S. CHESSA - A. VARGIU, University evaluation and institutional changes in Europe.
The paper deals with the theme of university evaluation in the light of institutional changes that
European academies are presently facing. Some key factors of those changes as well as critical elements
concerning them that are to be found in literature are discussed. In the paper, a distinction is
made between macro, meso and micro levels at which changes are taking place. As to the macro
level, the role of the European research and higher education policies is taken into account with a
particular emphasis on the Open Method of Coordination. At the meso level, the main directives of
National policies carried out in the different European member States are presented and discussed
particularly by referring to accountability and autonomy. Whereas what is here defined micro level
is dealt with by briefly discussing the links between the diffusion of new public management, university
governance and evaluation. Following such premises, some proposals are made as to the
ambits and modes of university evaluation that do not appear sufficiently developed.
Key words: Higher education, Research, Europe, Evaluation, Accountability.
M. PALUMBO - C. PENNISI, Reasons for University evalutation: ethical and deontological issues
The necessity of University evaluation derives from ethical and deontological issues, linked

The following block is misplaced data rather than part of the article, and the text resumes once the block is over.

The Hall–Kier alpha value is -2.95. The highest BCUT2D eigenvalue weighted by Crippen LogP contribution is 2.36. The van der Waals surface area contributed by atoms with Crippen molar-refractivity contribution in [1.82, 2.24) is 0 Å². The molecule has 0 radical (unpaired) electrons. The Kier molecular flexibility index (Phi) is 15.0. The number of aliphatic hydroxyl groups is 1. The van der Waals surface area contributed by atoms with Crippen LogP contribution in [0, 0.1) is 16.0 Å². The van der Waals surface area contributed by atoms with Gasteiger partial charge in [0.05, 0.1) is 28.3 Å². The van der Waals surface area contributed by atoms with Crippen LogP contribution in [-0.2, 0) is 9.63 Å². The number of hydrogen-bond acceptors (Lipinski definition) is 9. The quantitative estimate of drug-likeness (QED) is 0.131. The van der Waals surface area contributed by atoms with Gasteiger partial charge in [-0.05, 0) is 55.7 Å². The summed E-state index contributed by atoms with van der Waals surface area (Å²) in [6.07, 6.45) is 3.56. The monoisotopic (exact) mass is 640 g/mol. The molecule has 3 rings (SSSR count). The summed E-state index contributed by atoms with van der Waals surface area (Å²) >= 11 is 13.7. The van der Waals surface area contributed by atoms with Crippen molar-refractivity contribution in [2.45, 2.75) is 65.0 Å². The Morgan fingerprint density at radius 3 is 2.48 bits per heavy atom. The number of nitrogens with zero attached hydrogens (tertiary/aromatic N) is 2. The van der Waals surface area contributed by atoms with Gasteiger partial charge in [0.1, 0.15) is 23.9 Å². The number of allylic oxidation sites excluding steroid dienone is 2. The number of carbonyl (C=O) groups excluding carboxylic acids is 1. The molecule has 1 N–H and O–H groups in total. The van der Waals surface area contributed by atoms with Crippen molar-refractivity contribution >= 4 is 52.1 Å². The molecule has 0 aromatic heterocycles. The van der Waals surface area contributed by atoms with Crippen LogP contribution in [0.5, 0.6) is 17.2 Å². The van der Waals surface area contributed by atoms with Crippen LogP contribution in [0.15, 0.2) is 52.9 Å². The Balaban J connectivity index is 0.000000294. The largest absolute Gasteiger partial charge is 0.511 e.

to the autonomy that is a necessary feature of the University, since its foundations.
Nevertheless, it is not «the University» as a whole to be evaluated, but those specific components
and activities, in which the scientific interests of professors must be coherent with the
interests of other stakeholders (students, colleagues, public institutions, society) by clearly
defined rules and objectives. Evaluation is strongly tied to autonomy, by means of the accountability
that every autonomous institutions must warrant. Unfortunately, the recent University
reform law does not propose evaluation as an instrument of accountability and as a tool to
make Universities responsible, but as an instrument of their external control.
Key words: Academic evaluation, Universities evaluation, University reform, Institutional change.
I. ACOCELLA, The Islamic veil and its different meanings.
The debate about the Islamic veil has been present ever since Islam has taken roots in
Western countries and claimed its rights to self-expression and to have its own places for religious
activities in Western cities. Moreover, the use of veil has been associated to the most traditionalist and radical part of the Islamic world, leading to several misunderstandings and transforming
the veil into a very ambiguous object within the European context.
The major objective of this article is to give a different perspective to this issues and to
reveal what is hidden behind the public discourse over the Islamic veil. In fact, different types
of veils exist, and different meanings and values are attributed to them by women and men both
within the Islamic world and in the Western countries. This essay therefore emerges from the
need to shed light on the mystification associated with the veil and to propose alternative viewpoints
able to reduce a somewhat widespread alarmism and to go beyond the common representations
of Islamic women, which deny their identity and autonomy.
Key words: Gender issue, Community membership, Woman oppression.